Tuesday, April 10, 2007

Bach and Easter

...go together like bread and butter, or, to raise it to Bach's level, like a raisin loaf lovingly crafted from the finest white flour, freshest yeast and the most succulent raisins, together with freshly churned French country butter produced by smiling cows and sold in a roll.

Lithuania combines these two as well (the Bach and the Easter). Alas, the raisin loaf is as it should be, but it's smothered in margarine. Never in 6 years in Lithuania have I heard any one of the great Passions. I'm not sure what the problem is - the cost? But certainly the St John's Passion can be put on with quite a small choir and orchestra; I've seen it in Edinburgh, where the soloists also formed the choir, and each choir member had a role. The St Matthew's Passion needs a double orchestra, and choir... The best we get is the Easter Oratorio.

This is an odd work. Most of Bach's choral works start with a blast of choir and orchestra, apart from maybe some of the six Christmas Oratorio cantatas. This piece, scored for a very comprehensive band including 3 trumpets, 2 oboes, 2 flutes, timpani and the rest starts with two purely instrumental movements. This set of programme notes suggests that the opening describes everyone running to see where Jesus has gone, seeing that the tomb is empty. The following Adagio is described as the mournful sobbing about the final sin - the apparent theft of his body. (A bit of a melodramatic set of programme notes, this, no?). The four characters at the grave are Mary Magdalene, Mary Mother of James (were they all called Mary at the time?), Petras and Jonas; erm, Peter and John. These two are accused by the older Mary of not being very upset, but they say they are stricken with grief. (Men; even in Bach's time they could not show their feelings!). This is followed by a couple of arias, one by Mary Magdalene, one by Peter, which the programme notes describe as 'The sinuous winding figures in the recorders [flutes] and violins make a soft pillow for Peter’s contemplation' - it's where he finds the abandoned shroud and finds it gives him some comfort. Then they hasten off to try and find Jesus and find the choir of the faithful instead. Jesus, it seems, is never found. The piece was written in 1725, when Bach was 40, so it's not a particularly early work (BVW 249 - but set this against the tortuous and much more cerebral violin sonatas and partitas with BVW numbers of 1000+). The programme notes also suggest that part of this music was recycled from a birthday cantata for the Duke of Saxony 6 weeks earlier, where Bach had written the music such that it could be used for both. He was a busy man, was our J S Bach.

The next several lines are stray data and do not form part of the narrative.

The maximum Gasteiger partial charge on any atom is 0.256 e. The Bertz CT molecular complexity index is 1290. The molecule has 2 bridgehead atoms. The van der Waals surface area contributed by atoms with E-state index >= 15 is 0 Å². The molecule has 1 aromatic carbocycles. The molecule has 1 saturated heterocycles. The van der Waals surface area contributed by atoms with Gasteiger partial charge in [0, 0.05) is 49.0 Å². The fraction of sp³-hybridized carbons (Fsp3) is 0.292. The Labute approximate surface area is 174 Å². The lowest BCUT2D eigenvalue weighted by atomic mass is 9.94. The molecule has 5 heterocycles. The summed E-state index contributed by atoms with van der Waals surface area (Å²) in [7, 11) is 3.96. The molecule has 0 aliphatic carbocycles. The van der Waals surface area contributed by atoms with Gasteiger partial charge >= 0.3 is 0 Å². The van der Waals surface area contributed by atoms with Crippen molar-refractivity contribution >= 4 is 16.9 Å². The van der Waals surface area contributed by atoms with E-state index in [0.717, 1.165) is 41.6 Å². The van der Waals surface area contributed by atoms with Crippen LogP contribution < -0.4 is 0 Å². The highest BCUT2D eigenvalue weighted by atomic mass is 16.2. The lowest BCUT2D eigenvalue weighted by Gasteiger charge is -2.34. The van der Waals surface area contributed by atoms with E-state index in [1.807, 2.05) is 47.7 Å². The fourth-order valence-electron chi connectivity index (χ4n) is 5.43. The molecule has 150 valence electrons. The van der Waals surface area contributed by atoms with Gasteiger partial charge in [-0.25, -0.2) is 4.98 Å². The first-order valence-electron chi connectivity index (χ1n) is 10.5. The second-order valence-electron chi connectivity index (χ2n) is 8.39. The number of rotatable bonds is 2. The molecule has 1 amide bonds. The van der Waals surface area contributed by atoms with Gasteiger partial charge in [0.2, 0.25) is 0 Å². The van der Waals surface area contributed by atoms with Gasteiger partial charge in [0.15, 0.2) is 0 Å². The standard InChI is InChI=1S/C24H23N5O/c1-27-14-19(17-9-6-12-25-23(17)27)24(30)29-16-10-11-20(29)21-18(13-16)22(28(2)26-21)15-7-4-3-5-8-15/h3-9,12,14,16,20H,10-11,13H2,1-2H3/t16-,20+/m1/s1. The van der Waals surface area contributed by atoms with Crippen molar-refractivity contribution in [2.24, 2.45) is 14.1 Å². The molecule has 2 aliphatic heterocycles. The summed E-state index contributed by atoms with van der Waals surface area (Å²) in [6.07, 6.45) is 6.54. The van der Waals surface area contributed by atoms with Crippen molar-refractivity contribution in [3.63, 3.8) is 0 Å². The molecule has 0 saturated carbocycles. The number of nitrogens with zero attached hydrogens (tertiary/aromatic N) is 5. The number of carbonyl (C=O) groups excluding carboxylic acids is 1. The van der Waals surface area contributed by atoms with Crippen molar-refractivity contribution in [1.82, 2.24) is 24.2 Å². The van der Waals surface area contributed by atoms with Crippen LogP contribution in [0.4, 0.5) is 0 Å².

The performance by musica humana in the Lutheran Church went well. The church was packed, the orchestra was exceptionally packed, though setting one viola against 6 violins is a bit optimistic - but there would have been little room for another player. The choir was 'Jauna Muzika', one of the top Vilnius choirs (which will one day soon pass the sell-by date of 'Jauna' - 'young'), conducted by Augustinas Venclovas. The soloists were Ieva Prudnikovaite, mezzo, looking stunning as ever but having little to do, Raminta Vaicekauskaite, soprano, who had a beautiful and very long aria, accompanied by the leader of the second violins, the talented Mindaugas Zimkus, tenor and an unknown bass, who I have often seen around but always thought he was part of the Italian centre - he has that kind of good looks. He was the replacement for someone else so I did not take his name. The two men were virtually joined at the hip in their protestation of grief aria; it was very difficult and they did very well. The orchestra did well, too - Robertas Beinaris as always on first oboe; he's just so good at Bach!

The Oratorio was preceded by the third orchestral suite. It's the one with the Hamlet [cigarillo] theme tune. Such a corny piece - did Bach really write pizz over the bass line in the repeats of that movement? It was hard to hide a grin... It's interesting that it had much the same orchestration as the Easter Oratorio, but it seems it was written during the same period of Bach's life. And it made economic sense for the Filharmonija to engage the additional wind players and get them to play in both pieces ('you will play as many notes as we can squeeze out of you!'). The orchestra did well, loudly and energetically. I'm not sure that it was totally necessary to play all repeats in all movements.

I suppose I am now taking a risk in repeating the joke told to me by an Irish catholic 10 years ago:
'Tis Easter Sunday. Jesus wakes up in his tomb, and thinks to himself, 'where are those folk who were going to roll the stone away'. He hears nothing so he starts pushing and shoving, pushing and shoving, until finally he manages to roll the stone away. He wanders off towards the town, only to meet a couple of his disciples rushing towards the grave site. He asks them what happened. 'Ach, you know how it is, Lord. Judas had come into some money and we all decided to go for a drink....'